"Ah, Constantine, how much foul harm was fostered,
Not by your conversion but by the dowry
Which the first wealthy father took from you?"

And while I chanted him these notes — whether
Bitten by his anger or his conscience —
He gave a vicious kick with his two feet.
(Inf. XIX, 88-120)

Dante's conversation with Nicholas III is one of the longest single character interactions in the Commedia, and some have suggested that his tirade against corruption among the clergy suggests he was some sort of precursor to the later break-up of the Church during the reformation.

This seems much misplaced, however, in regards to the author of a work so steeped in Catholic theology and symbolism that the Commedia. Dante's rant against the corruption of the papacy should be seen for what it is: a faithful (though highly political) Catholic's reaction to the often corrupt marriage of Church and politics in the late medieval and early renaissance periods. This same horror would lead to numerous reform movements within the Church (as well as those that famously ended up abandoning the Church entirely) and should temper any nostalgia that people have for the "age of faith". The marriage of ecclesiastical and temporal power was usually an unhappy one.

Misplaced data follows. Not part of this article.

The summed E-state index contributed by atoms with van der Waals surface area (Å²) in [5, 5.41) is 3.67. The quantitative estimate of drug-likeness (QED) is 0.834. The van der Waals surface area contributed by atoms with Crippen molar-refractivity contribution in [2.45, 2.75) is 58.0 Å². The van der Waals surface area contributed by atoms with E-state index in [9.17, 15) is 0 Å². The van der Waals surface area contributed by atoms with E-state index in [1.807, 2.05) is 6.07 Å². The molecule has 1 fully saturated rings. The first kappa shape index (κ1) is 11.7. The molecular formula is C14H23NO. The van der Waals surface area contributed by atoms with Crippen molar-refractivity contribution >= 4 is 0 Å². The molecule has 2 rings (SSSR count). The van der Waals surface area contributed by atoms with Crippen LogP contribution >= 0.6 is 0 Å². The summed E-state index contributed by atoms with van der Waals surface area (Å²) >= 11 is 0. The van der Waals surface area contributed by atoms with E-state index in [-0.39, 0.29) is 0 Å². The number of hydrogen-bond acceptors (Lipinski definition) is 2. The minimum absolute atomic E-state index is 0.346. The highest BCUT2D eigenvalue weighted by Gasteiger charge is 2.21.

Thanks to:

The translation and notes of James Finn Cotter

The translation, original text, and notes provided by Allen Mandelbaum

And most especially the translation and extensive commentary by Dorothy Sayers, which Penguin keeps appearing to drop, but never quite has.

1 comment:

LogEyed Roman said...

Dear Darwin:

I have been reading your “Commedia” entries with considerable appreciation. I have put Sayers’ translation of the Commedia on my “Want” list.